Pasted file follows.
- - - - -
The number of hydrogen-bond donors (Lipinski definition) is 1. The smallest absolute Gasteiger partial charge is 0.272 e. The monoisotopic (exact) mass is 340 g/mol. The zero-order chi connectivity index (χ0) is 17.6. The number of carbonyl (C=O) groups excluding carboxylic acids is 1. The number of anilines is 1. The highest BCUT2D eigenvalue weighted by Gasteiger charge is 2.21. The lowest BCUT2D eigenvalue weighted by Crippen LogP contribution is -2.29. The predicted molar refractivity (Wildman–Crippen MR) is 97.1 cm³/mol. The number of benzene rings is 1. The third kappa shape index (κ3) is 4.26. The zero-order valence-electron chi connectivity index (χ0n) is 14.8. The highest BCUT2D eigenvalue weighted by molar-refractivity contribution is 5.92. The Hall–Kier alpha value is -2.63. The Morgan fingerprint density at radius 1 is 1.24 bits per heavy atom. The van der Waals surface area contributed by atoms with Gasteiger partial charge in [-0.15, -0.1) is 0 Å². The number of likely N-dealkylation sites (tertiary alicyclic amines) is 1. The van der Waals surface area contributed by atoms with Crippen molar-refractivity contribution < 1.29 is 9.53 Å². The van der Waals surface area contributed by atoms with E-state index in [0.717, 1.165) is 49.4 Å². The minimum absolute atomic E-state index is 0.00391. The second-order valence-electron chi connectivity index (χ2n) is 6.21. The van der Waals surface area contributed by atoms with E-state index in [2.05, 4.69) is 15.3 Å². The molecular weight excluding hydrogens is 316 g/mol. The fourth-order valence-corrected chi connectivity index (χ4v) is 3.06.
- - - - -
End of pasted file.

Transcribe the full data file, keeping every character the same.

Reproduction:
The number of hydrogen-bond donors (Lipinski definition) is 1. The smallest absolute Gasteiger partial charge is 0.272 e. The monoisotopic (exact) mass is 340 g/mol. The zero-order chi connectivity index (χ0) is 17.6. The number of carbonyl (C=O) groups excluding carboxylic acids is 1. The number of anilines is 1. The highest BCUT2D eigenvalue weighted by Gasteiger charge is 2.21. The lowest BCUT2D eigenvalue weighted by Crippen LogP contribution is -2.29. The predicted molar refractivity (Wildman–Crippen MR) is 97.1 cm³/mol. The number of benzene rings is 1. The third kappa shape index (κ3) is 4.26. The zero-order valence-electron chi connectivity index (χ0n) is 14.8. The highest BCUT2D eigenvalue weighted by molar-refractivity contribution is 5.92. The Hall–Kier alpha value is -2.63. The Morgan fingerprint density at radius 1 is 1.24 bits per heavy atom. The van der Waals surface area contributed by atoms with Gasteiger partial charge in [-0.15, -0.1) is 0 Å². The number of likely N-dealkylation sites (tertiary alicyclic amines) is 1. The van der Waals surface area contributed by atoms with Crippen molar-refractivity contribution < 1.29 is 9.53 Å². The van der Waals surface area contributed by atoms with E-state index in [0.717, 1.165) is 49.4 Å². The minimum absolute atomic E-state index is 0.00391. The second-order valence-electron chi connectivity index (χ2n) is 6.21. The van der Waals surface area contributed by atoms with E-state index in [2.05, 4.69) is 15.3 Å². The molecular weight excluding hydrogens is 316 g/mol. The fourth-order valence-corrected chi connectivity index (χ4v) is 3.06.